Research Report. Los Angeles, Calif. UCLA School of Law and UCLA Department of Sociology. Dated: 2008
This evaluation examined whether the "Safer Cities Initiative" (SCI), as implemented in Los Angeles' "Skid Row" in September 2006, achieved its goal of reducing serious crime in the targeted area.
Serious or violent crime in the Skid Row area was not significantly reduced by the SCI. Analysis of the data for each crime category found that a reduction was achieved only in robberies and that reduction was not impressive. A reduction of approximately one robbery per year for each of the 50 officers assigned to the SCI was not significant, given that the Central Area of the city as a whole accounted for less than 5 percent of the robberies in the city. Even before the implementation of SCI, Skid Row accounted for only a fraction of the robberies in Los Angeles. The evaluation questions whether the costs of this extended deployment of officers in a 50 square-block area is justified by the results achieved. When it was launched, SCI was promoted as a proven crime-reduction effort based on the "broken windows" theory. According to this theory, a crackdown on less serious violations - such as littering, crosswalk violations, loitering, and disorderly conduct - would lead to a reduction in more serious crime. An earlier report documented the history and results of the SCI, but raised questions about whether the observed reduction in crime resulted from the SCI. Only limited data were considered, however. The current evaluation obtained crime-report data for every serious or violent crime reported to the police for the Los Angeles Central Area (which includes Skid Row). The period addressed was between January 1, 2005, and May 21, 2008. Crime data were examined before and after SCI was fully implemented. 5 tables, 3 figures, and 18 notes (publisher abstract modified)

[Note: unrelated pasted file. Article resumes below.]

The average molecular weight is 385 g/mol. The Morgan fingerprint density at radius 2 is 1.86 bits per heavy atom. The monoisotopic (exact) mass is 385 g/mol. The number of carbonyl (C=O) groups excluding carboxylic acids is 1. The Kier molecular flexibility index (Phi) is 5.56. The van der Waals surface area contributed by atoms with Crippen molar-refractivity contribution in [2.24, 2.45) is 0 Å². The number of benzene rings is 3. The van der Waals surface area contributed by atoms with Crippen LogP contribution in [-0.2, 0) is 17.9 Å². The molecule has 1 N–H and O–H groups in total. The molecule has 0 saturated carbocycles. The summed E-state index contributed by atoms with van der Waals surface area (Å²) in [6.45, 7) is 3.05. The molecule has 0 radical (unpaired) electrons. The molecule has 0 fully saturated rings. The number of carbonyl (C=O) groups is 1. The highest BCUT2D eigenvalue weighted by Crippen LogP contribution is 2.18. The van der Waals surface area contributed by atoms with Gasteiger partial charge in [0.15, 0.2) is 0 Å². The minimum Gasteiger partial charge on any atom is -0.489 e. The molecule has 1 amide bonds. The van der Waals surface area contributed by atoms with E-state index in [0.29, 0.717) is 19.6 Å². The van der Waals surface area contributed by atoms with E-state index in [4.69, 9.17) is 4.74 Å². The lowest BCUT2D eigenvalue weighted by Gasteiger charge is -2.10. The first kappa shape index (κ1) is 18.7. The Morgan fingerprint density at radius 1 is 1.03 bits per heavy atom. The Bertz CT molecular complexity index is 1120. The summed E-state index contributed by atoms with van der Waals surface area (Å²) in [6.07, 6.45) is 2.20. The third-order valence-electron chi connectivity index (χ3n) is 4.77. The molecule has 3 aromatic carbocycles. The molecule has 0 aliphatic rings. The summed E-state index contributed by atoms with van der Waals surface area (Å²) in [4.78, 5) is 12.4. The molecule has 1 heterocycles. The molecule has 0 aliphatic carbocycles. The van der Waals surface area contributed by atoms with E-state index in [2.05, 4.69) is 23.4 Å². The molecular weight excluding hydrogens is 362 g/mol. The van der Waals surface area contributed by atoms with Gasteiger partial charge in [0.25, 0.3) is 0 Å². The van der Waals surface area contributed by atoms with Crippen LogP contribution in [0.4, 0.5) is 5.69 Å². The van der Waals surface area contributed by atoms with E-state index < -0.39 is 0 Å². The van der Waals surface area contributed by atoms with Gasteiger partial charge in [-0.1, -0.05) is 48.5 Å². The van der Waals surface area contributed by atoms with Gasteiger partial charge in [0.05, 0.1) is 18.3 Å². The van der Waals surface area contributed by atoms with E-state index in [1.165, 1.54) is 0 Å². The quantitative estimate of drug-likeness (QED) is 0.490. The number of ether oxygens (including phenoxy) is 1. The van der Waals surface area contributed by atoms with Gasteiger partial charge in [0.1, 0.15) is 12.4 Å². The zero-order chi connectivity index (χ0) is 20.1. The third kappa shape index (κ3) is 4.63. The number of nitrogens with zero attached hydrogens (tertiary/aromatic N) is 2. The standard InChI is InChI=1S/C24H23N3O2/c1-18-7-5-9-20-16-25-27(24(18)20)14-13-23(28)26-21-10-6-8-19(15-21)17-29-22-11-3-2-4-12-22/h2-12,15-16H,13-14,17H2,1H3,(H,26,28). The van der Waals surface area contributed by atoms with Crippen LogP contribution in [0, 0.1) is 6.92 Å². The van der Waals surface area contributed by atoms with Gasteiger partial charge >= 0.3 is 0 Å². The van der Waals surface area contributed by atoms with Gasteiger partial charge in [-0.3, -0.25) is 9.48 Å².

United States of America
his study was reviewed but did not meet CrimeSolutions.gov criteria for inclusion in the overall program rating.